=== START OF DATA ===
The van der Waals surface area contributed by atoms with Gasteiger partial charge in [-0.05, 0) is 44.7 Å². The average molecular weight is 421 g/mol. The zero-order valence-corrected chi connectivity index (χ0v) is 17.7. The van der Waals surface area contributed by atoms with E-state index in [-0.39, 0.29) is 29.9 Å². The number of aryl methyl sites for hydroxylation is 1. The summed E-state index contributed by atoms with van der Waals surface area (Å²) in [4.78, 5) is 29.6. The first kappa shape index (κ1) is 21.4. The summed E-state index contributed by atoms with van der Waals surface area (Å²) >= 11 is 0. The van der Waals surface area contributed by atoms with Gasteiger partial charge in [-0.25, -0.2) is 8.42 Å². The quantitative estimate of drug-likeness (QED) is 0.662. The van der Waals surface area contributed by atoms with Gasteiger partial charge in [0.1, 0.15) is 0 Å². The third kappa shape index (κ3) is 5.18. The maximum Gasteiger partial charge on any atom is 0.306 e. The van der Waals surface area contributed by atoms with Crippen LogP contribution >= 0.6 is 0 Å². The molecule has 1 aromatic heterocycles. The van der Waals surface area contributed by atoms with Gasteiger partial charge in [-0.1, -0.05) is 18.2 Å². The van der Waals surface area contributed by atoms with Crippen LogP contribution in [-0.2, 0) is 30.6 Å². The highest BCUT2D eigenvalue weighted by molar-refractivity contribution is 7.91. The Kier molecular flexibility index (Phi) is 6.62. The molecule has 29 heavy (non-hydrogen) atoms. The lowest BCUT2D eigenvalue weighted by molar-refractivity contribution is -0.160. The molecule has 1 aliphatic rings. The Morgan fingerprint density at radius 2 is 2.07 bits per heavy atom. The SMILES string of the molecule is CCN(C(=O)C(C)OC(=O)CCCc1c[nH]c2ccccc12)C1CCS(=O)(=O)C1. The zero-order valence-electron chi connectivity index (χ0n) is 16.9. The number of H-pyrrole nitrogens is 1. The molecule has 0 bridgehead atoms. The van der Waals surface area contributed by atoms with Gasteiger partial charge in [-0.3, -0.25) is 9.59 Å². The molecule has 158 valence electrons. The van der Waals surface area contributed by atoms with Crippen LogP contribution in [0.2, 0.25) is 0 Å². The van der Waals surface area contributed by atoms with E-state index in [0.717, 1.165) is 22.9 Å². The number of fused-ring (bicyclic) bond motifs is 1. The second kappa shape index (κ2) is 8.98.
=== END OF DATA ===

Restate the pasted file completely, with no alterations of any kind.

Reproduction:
The van der Waals surface area contributed by atoms with Gasteiger partial charge in [-0.05, 0) is 44.7 Å². The average molecular weight is 421 g/mol. The zero-order valence-corrected chi connectivity index (χ0v) is 17.7. The van der Waals surface area contributed by atoms with E-state index in [-0.39, 0.29) is 29.9 Å². The number of aryl methyl sites for hydroxylation is 1. The summed E-state index contributed by atoms with van der Waals surface area (Å²) in [4.78, 5) is 29.6. The first kappa shape index (κ1) is 21.4. The summed E-state index contributed by atoms with van der Waals surface area (Å²) >= 11 is 0. The van der Waals surface area contributed by atoms with Gasteiger partial charge in [-0.25, -0.2) is 8.42 Å². The quantitative estimate of drug-likeness (QED) is 0.662. The van der Waals surface area contributed by atoms with Gasteiger partial charge in [0.1, 0.15) is 0 Å². The third kappa shape index (κ3) is 5.18. The maximum Gasteiger partial charge on any atom is 0.306 e. The van der Waals surface area contributed by atoms with Crippen LogP contribution >= 0.6 is 0 Å². The molecule has 1 aromatic heterocycles. The van der Waals surface area contributed by atoms with Gasteiger partial charge in [-0.1, -0.05) is 18.2 Å². The van der Waals surface area contributed by atoms with Crippen LogP contribution in [-0.2, 0) is 30.6 Å². The highest BCUT2D eigenvalue weighted by molar-refractivity contribution is 7.91. The Kier molecular flexibility index (Phi) is 6.62. The molecule has 29 heavy (non-hydrogen) atoms. The lowest BCUT2D eigenvalue weighted by molar-refractivity contribution is -0.160. The molecule has 1 aliphatic rings. The Morgan fingerprint density at radius 2 is 2.07 bits per heavy atom. The SMILES string of the molecule is CCN(C(=O)C(C)OC(=O)CCCc1c[nH]c2ccccc12)C1CCS(=O)(=O)C1. The zero-order valence-electron chi connectivity index (χ0n) is 16.9. The number of H-pyrrole nitrogens is 1. The molecule has 0 bridgehead atoms. The van der Waals surface area contributed by atoms with Gasteiger partial charge in [-0.3, -0.25) is 9.59 Å². The molecule has 158 valence electrons. The van der Waals surface area contributed by atoms with Crippen LogP contribution in [0.2, 0.25) is 0 Å². The van der Waals surface area contributed by atoms with E-state index in [0.717, 1.165) is 22.9 Å². The number of fused-ring (bicyclic) bond motifs is 1. The second kappa shape index (κ2) is 8.98.